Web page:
International GTA's get language trainingBy Susan Trulove
Spectrum Volume 18 Issue 03 - September 7, 1995
Are international graduate teaching assistants screened and trained? Yes, indeed. Virginia Tech's language requirements for international teaching assistants (ITA's) are higher than at many institutions and faculty members' efforts to provide training are worthy of praise, says Faculty Senate President Tom Sherman.
Sherman is emphatic that he did not do a study or a report or anything so formal. But when President Paul Torgersen twice in one day suggested that the faculty "could and should" do more to assure the language skills of ITA's, Sherman decided to actually learn what faculty members are doing. His investigation took him to Don McKeon, director of English as a Second Language and GTA Training, Bob Olin in math, and Joe Merola in chemistry.
It turns out faculty members are doing quite a bit to screen and prepare ITA's and have been for almost a decade.
"The efforts are far from perfunctory," says Sherman.
All GTA's have an opportunity to receive training, and the departments that make the most use of GTA's--math and chemistry--not only take advantage of the Graduate School's training programs but have extensive programs of their own.
For ITA's, training is required. "There is a thorough ITA training program in place," Sherman said.
"The language requirement to come here is high, and even higher for those intending to teach. McKeon has a stringent communication test, then the students receive training from the Graduate School. And the departments have additional training and mentoring to make sure communication skills are accurate," says Sherman.
"What else would you do?" he asks.
He said there are not actually many complaints, "and those we do receive are contaminated" by the student's lack of preparation for the class or poor attendance. "But if there is a genuine problem, it will be addressed." To begin with, McKeon will visit a class or send a monitor if there is a report of a problem.
Sherman's letter to the president included the following observations:
* The Graduate School screens all ITA's using a locally developed assessment for spoken English (SPEAK test). Virginia Tech uses the highest standard for certification to teach of any institution.
* All ITA's are required to complete and be certified in the Graduate School three-day GTA Fall Workshop program.
* ITA's who fail the "SPEAK" test are required to complete and be certified in English 0014. They must be present for at least six separate presentations to be certified.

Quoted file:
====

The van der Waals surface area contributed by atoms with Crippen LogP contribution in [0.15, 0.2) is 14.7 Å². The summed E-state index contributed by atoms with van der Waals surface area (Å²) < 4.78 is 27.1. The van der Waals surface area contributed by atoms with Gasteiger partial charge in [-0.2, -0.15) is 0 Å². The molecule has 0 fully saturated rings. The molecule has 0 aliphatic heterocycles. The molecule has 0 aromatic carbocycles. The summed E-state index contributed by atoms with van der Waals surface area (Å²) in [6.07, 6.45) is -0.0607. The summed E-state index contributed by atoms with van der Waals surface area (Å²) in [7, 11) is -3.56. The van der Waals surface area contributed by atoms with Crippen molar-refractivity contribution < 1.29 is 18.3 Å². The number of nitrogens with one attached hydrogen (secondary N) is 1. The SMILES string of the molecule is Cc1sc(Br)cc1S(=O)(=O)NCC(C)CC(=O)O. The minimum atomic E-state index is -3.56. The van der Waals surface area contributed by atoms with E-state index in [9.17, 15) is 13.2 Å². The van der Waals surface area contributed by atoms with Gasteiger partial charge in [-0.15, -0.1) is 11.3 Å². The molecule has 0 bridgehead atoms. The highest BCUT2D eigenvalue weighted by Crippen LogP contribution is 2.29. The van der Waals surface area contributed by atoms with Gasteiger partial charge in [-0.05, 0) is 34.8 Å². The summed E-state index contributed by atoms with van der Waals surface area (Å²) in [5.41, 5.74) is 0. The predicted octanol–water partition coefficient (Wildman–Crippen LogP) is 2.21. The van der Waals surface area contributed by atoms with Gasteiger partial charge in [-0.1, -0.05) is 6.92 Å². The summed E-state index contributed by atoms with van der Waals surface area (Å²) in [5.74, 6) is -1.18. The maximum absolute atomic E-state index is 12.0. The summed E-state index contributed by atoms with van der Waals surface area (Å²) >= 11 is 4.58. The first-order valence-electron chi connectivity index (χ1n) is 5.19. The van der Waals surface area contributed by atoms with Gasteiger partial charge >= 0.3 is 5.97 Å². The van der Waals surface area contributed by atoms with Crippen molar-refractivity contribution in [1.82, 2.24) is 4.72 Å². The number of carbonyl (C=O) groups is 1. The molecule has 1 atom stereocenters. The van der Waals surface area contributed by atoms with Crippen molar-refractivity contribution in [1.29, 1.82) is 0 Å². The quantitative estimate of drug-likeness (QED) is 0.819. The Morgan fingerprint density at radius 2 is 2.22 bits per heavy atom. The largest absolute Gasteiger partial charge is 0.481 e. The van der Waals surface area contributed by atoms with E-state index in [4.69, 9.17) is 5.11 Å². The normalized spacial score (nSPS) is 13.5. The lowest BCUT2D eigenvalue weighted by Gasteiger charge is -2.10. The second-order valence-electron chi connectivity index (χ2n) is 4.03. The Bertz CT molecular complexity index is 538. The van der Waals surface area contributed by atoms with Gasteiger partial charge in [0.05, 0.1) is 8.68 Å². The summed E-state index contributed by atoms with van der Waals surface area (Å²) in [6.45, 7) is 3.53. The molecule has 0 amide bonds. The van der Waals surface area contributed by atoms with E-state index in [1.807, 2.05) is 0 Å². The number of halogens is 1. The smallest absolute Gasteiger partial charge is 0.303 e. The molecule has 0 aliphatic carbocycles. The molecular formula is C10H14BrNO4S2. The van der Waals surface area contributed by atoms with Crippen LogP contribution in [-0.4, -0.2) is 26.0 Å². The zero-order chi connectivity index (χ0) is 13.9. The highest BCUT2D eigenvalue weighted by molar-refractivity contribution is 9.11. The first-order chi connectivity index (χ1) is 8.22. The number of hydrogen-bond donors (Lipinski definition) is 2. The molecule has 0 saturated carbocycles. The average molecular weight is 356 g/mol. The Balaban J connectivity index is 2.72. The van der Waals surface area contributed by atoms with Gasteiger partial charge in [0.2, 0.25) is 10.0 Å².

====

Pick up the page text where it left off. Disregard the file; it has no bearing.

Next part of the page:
* McKeon provides all ITA's with additional training in issues related to cross-cultural communication.
* The Graduate School also provides independent monitoring of ITA's as they discharge their teaching duties to ensure communication skills and to develop effective pedagogical practices.
Faculty members in chemistry and math take further steps to ensure that ITA's communicate effectively. (I suspect these departments represent well efforts made by faculty throughout Virginia Tech.)
* First year ITA's are not assigned to teach.
* All ITA's (and all graduate students) are required to present a lecture to a small committee of professors to ensure competence in communication and teaching abilities. Those who fail are not assigned to teach.
* All ITA's (and all graduate students) apprentice with mentor professors. (The students assist their mentor professor with all instructional responsibilities and present at least two lectures, supervised by the professor. Those who fail are not assigned to teach.)
* Senior GTA's hold a communication and cultural-exchange seminar with the international students who plan to be GTA's to aid in the development of conversational skills and to share information about the culture of U.S. universities, as compared to universities in other countries.
* All ITA's have faculty mentors once they are assigned teaching duties.
* The department has a policy to recruit native speakers as a first priority (the GA stipend in chemistry is at the 45th percentile nationally so they are at a competitive disadvantage).
* The department has a higher TOEFL score for admission than the university (600+).
* An ITA training program is provided in addition to the Graduate School program.
* Merola and McKeon evaluate several presentations made by every ITA for language and teaching skills. Those who are not satisfactory are not assigned to teach.
* All ITA's are evaluated in their teaching assignments by an independent observer from McKeon's office for language skills, communication skills, and pedagogy.
Sherman concludes, "We can be proud of our faculty members, their efforts, and their successes. ITA's make up a small proportion of our GTA's but clearly contribute to the ongoing work of the faculty. They appear to pose no threat to any student who wishes to learn and the faculty appears both concerned and vigilant to identify and correct language-related problems that do occur."